“Yeah,” he looked down at his newest addition to his empty glass collection. Thought of burning houses, burning bodies. Trying hard not to think about something never worked. Signaled for another round of drinks. That usually worked better. “But you should have seen the other guy. No, really. He was in an Atlas.”

She had the grace to laugh. “What’s a soldier doing in an artists’ hangout like this?”

He jerked his thumb in the direction of the fish tank.

She glanced. “Interested in tropical fish?”

“They could teach us a thing or two about coping mechanisms,” he glanced at the other artists, still seated in the back corner. “And you?”

“I’m a holographer. I take holovids.”

“A holographer,” he repeated, deadpan. “On Larsha.”

“I know, I know. It’s mostly weddings, babies and vanity portraits, but there’s some beautiful scenery here too.”


“You should see Kiya Bay Si, the ‘Happy Hope Town,’” she said. “It’s a ghost town, hundreds of skyscrapers in the middle of the desert, built and abandoned just when the First Succession War broke out,” she glanced at him sideways. “I take holos of, well, damaged things. People need to remember what we’ve lost. What we could be again.”

“That would be nice,” he smiled sadly. “But we’re all too damaged by now. Trying to imagine a better life would just drive you crazy.”

“That’s bleak, even for a Russian.”

“After a year in combat, every soldier winds up in one of three places,” he held up three fingers and ticked them off one by one. “The hospital, the morgue or the asylum. That’s after just one year. This war’s been going over two centuries. None of us have any hope of living to see the end of it. You’d have to be insane not to go crazy.”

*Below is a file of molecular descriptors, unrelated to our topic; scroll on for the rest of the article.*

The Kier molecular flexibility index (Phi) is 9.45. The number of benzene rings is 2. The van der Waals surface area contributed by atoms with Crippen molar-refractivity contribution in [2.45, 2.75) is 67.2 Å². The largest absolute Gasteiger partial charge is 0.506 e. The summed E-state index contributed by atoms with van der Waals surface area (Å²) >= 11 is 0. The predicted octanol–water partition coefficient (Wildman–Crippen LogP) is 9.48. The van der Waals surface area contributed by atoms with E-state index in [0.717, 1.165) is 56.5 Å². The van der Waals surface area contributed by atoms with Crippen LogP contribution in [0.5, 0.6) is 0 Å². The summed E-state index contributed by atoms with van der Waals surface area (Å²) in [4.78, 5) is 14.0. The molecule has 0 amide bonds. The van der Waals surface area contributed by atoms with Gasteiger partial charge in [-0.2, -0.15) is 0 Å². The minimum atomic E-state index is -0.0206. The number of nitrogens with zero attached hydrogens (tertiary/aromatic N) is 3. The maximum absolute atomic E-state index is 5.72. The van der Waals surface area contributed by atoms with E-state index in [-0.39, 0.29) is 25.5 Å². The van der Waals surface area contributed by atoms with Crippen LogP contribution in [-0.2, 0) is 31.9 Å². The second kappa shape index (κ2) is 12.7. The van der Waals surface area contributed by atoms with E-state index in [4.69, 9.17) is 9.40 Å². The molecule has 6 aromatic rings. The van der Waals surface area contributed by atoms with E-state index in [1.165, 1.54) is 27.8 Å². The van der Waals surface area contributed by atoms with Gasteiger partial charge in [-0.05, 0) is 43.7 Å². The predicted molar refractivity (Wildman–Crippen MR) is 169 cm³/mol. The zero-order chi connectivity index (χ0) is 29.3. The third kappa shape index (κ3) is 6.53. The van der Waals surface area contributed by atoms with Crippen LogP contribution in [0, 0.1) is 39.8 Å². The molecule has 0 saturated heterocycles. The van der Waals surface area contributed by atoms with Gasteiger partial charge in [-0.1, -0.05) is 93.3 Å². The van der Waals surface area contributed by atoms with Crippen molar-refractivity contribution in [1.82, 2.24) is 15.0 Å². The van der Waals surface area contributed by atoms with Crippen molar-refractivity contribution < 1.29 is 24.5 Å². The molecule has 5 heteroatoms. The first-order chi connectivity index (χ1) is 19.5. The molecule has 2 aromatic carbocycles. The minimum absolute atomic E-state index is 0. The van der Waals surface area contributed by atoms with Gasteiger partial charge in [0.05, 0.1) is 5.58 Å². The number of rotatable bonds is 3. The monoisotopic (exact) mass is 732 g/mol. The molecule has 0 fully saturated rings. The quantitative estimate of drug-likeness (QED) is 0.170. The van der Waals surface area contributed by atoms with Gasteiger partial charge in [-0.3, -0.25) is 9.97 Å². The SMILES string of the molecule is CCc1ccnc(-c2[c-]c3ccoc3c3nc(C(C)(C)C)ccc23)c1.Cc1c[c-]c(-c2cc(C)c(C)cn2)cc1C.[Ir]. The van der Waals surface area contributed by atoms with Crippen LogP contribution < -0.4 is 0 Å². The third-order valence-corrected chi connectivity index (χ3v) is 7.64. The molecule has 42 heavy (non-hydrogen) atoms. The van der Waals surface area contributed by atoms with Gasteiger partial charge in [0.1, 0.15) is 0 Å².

“What did happen to you?” She studied his face intently. “It’s like you’re alive, but not living.” She thought for a moment, seemed to come to a conclusion. “You should come see my work.”

He threw back the last shot, slapped several L-Bills on the bar. “Well, what are we waiting for then?” He offered her his arm. “Dmitri.”

“That’s better.” She smiled and placed her hand on his forearm. “Lilith. But call me Lilly.”

As they left, he noticed one of Lilith’s former companions in the corner, a big bearded man, glaring at them. Dyubichev threw him a wink. See a fish try that.
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Re: Happy Hope Town
« Reply #2 on: 25 January 2018, 21:21:56 »
Glad to see this.  I was hoping you'd show us how Dmitri and Lilith first met.
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Re: Happy Hope Town
« Reply #3 on: 25 January 2018, 21:50:11 »
Great to see Dmitri back.
Now he's trying to teach tropical fish how to wink. :D O0
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Re: Happy Hope Town
« Reply #4 on: 26 January 2018, 07:46:03 »
@Tegyrius and snakespinner: Wow, I'm mildly stunned but very delighted to know that people are following along with these.

* * *

Umma City was built into the side of Mount Umma, a long-extinct volcano worn down from warring with the elements to half its former size. Housing furthest up the mountainside was the most expensive, those on the lower, the cheapest. There, you found the lowest of the low, servitors, laborers, artists and drunks.

They walked through its winding, empty streets and a fine, steady drizzle, the buildings dark with disuse and neglect.

Then they turned a corner, and the buildings fell away to reveal a broad, open plaza. Overhead, an ovoid DropShip pierced the sky, navigation lights flickering and reflecting on the underside of the night clouds, riding a spike of fiery light as it descended with a deafening roar like approaching thunder.

“Hadn’t realized we were so close to the spaceport,” Dyubichev commented.

Lilith shrugged. “Noisy, but the rent is cheaper. Anyway, I like to see the ships come and go, make up stories where they’ve come from, where they’re going.”

Dyubichev checked his timepiece, then jerked his chin in the direction of the DropShip. “Well, that should be the Odysseus, a Danais class freighter from the Magistracy of Canopus.”

“Oh, now you’ve taken all the romance out of it,” complained Lilith.

“Well, if it’s any consolation, they’re probably smugglers.”

Lilith tensed at this. “Will the militia try to arrest them?”